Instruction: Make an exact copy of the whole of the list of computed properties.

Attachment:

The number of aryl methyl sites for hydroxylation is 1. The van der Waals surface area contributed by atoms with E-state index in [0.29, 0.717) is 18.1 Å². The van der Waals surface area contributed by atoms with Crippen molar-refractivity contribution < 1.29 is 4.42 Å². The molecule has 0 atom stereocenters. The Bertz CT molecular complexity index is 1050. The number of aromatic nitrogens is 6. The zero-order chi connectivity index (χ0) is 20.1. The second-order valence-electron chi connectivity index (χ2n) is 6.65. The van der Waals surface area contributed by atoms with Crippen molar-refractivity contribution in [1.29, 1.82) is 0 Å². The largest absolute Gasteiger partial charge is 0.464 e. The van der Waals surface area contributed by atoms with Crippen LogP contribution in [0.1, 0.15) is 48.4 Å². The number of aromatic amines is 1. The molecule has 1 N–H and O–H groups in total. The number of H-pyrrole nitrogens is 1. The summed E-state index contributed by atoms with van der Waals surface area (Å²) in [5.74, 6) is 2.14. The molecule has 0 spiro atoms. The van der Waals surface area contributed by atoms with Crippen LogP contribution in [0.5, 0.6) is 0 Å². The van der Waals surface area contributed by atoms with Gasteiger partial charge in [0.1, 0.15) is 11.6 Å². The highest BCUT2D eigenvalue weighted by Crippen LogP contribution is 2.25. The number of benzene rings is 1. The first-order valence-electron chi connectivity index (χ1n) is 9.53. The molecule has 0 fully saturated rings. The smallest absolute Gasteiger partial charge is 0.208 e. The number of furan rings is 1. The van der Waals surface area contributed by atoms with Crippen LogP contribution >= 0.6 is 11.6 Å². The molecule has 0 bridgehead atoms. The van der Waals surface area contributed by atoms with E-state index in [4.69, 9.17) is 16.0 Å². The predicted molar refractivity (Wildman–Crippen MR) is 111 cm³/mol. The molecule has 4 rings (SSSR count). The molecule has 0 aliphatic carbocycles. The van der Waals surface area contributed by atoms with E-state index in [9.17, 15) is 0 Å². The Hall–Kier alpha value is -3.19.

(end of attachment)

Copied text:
The number of aryl methyl sites for hydroxylation is 1. The van der Waals surface area contributed by atoms with E-state index in [0.29, 0.717) is 18.1 Å². The van der Waals surface area contributed by atoms with Crippen molar-refractivity contribution < 1.29 is 4.42 Å². The molecule has 0 atom stereocenters. The Bertz CT molecular complexity index is 1050. The number of aromatic nitrogens is 6. The zero-order chi connectivity index (χ0) is 20.1. The second-order valence-electron chi connectivity index (χ2n) is 6.65. The van der Waals surface area contributed by atoms with Crippen molar-refractivity contribution in [1.29, 1.82) is 0 Å². The largest absolute Gasteiger partial charge is 0.464 e. The van der Waals surface area contributed by atoms with Crippen LogP contribution in [0.1, 0.15) is 48.4 Å². The number of aromatic amines is 1. The molecule has 1 N–H and O–H groups in total. The number of H-pyrrole nitrogens is 1. The summed E-state index contributed by atoms with van der Waals surface area (Å²) in [5.74, 6) is 2.14. The molecule has 0 spiro atoms. The van der Waals surface area contributed by atoms with Crippen LogP contribution in [0.5, 0.6) is 0 Å². The van der Waals surface area contributed by atoms with Gasteiger partial charge in [0.1, 0.15) is 11.6 Å². The highest BCUT2D eigenvalue weighted by Crippen LogP contribution is 2.25. The number of benzene rings is 1. The first-order valence-electron chi connectivity index (χ1n) is 9.53. The molecule has 0 fully saturated rings. The smallest absolute Gasteiger partial charge is 0.208 e. The number of furan rings is 1. The van der Waals surface area contributed by atoms with Crippen LogP contribution >= 0.6 is 11.6 Å². The molecule has 0 bridgehead atoms. The van der Waals surface area contributed by atoms with E-state index in [4.69, 9.17) is 16.0 Å². The predicted molar refractivity (Wildman–Crippen MR) is 111 cm³/mol. The molecule has 4 rings (SSSR count). The molecule has 0 aliphatic carbocycles. The van der Waals surface area contributed by atoms with E-state index in [9.17, 15) is 0 Å². The Hall–Kier alpha value is -3.19.